Because the presentence investigator recommended incarceration, the defendant understandably realized that his chances for probation were not good. It was at this point that he requested the court to reject the plea agreement and allow him to withdraw his plea of guilty. We conclude the request was based solely on the defendant's disappointed expectation that he would receive probation, a conclusion supported by the foregoing colloquy and by the timing of the request. However, our cases make it clear that a disappointed expectation of leniency is not enough to require withdrawal of a guilty plea. See State v. Vantrump, 170 N.W.2d 453, 454 (Iowa 1969); State v. Whitehead, 163 N.W.2d 899, 902 (Iowa 1969). Moreover, "a defendant cannot be permitted to enter a guilty plea, gamble on the sentence, and then move to withdraw the plea if he is *590 disappointed with the severity of the imposed sentence." State v. Lindsey, 171 N.W.2d 859, 865 (Iowa 1969).

We note the foregoing colloquy is devoid of any claim by the defendant that he was misled, a claim he now raises for the first time in this appeal. In any event, we conclude this claim is without merit. Although the presentence investigator's recommendation of incarceration was based in part on the defendant's refusal to admit guilt, there is no evidence that the sentencing court felt bound by that recommendation. Nor is there any evidence that the court considered the defendant's refusal to admit guilt in its sentencing decision. We, like the sentencing court, conclude that the defendant presented no lawful reason to permit him to withdraw his guilty plea.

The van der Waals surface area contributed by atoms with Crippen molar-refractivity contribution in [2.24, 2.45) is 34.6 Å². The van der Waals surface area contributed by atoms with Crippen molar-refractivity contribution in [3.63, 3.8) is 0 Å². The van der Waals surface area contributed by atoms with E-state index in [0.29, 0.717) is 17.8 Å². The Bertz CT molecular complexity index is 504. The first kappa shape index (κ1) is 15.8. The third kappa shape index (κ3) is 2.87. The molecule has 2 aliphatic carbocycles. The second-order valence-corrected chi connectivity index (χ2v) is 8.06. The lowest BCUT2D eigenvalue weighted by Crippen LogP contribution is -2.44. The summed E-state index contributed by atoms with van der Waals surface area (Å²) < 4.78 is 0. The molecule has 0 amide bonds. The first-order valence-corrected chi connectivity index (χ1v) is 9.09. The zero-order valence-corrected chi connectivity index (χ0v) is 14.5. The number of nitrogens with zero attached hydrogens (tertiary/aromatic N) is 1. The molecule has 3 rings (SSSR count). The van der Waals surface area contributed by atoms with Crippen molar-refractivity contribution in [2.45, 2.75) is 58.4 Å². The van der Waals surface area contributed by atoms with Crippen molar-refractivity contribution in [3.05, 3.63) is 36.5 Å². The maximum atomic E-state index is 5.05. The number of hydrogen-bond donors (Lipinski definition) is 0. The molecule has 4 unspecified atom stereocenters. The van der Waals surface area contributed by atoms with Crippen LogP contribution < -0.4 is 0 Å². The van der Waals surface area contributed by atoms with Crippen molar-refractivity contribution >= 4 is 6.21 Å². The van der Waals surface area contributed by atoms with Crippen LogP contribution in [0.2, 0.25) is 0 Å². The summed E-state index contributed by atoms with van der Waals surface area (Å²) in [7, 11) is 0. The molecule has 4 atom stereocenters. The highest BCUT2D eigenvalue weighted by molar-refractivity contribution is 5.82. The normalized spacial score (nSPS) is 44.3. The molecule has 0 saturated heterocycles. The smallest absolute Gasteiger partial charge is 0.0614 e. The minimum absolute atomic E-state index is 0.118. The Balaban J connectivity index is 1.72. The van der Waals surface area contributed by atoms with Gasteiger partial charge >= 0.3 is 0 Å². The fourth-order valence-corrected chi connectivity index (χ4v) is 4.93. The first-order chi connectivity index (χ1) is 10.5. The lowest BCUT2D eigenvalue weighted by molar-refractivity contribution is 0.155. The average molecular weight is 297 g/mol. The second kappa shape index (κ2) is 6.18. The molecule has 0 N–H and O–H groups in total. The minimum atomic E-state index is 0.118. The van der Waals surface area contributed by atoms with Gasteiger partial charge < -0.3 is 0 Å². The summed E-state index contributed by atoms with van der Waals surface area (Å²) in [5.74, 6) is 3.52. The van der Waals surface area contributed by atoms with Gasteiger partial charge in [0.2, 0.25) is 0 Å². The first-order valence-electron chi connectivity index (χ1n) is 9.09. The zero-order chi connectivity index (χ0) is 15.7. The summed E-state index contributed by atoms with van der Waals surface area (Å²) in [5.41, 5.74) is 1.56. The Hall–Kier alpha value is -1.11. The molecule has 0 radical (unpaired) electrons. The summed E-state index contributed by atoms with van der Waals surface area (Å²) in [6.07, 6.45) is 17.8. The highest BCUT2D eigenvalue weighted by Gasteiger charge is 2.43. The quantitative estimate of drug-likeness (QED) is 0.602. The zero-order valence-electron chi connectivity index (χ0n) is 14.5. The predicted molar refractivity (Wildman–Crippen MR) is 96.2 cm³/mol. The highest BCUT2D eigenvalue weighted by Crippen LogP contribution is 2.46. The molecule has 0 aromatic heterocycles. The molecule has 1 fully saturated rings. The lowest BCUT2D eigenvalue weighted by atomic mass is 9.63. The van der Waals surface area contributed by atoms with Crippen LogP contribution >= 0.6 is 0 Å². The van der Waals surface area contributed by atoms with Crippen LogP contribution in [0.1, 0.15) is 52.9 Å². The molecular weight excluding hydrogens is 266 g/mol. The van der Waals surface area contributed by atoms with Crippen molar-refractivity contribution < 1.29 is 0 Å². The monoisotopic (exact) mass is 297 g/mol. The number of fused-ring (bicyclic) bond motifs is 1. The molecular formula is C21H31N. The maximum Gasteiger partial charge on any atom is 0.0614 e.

We conclude that under the facts of this case the district court did not abuse its discretion by denying the defendant's request to withdraw his guilty plea.

II. Refusal to grant probation.

Defendant also contends that the court abused its discretion by denying him probation. His abuse of discretion argument is premised on the assertion that the court considered only one factor, deterrence, in refusing to grant probation.

Granting probation is a matter of the trial court's broad discretion subject only to the statutory provision that the grant shall promote the rehabilitation of the defendant and the protection of the community. State v. Darrin, 325 N.W.2d 110, 112 (Iowa 1982); State v. Killpack, 276 N.W.2d 368, 373 (Iowa 1979); Iowa Code §§ 901.5, 907.5 (1985). We will interfere only upon the finding of abuse of that discretion. State v. Morrison, 323 N.W.2d 254, 256 (Iowa 1982). Each decision must be made on an individual basis, and no single factor is alone determinative. Id.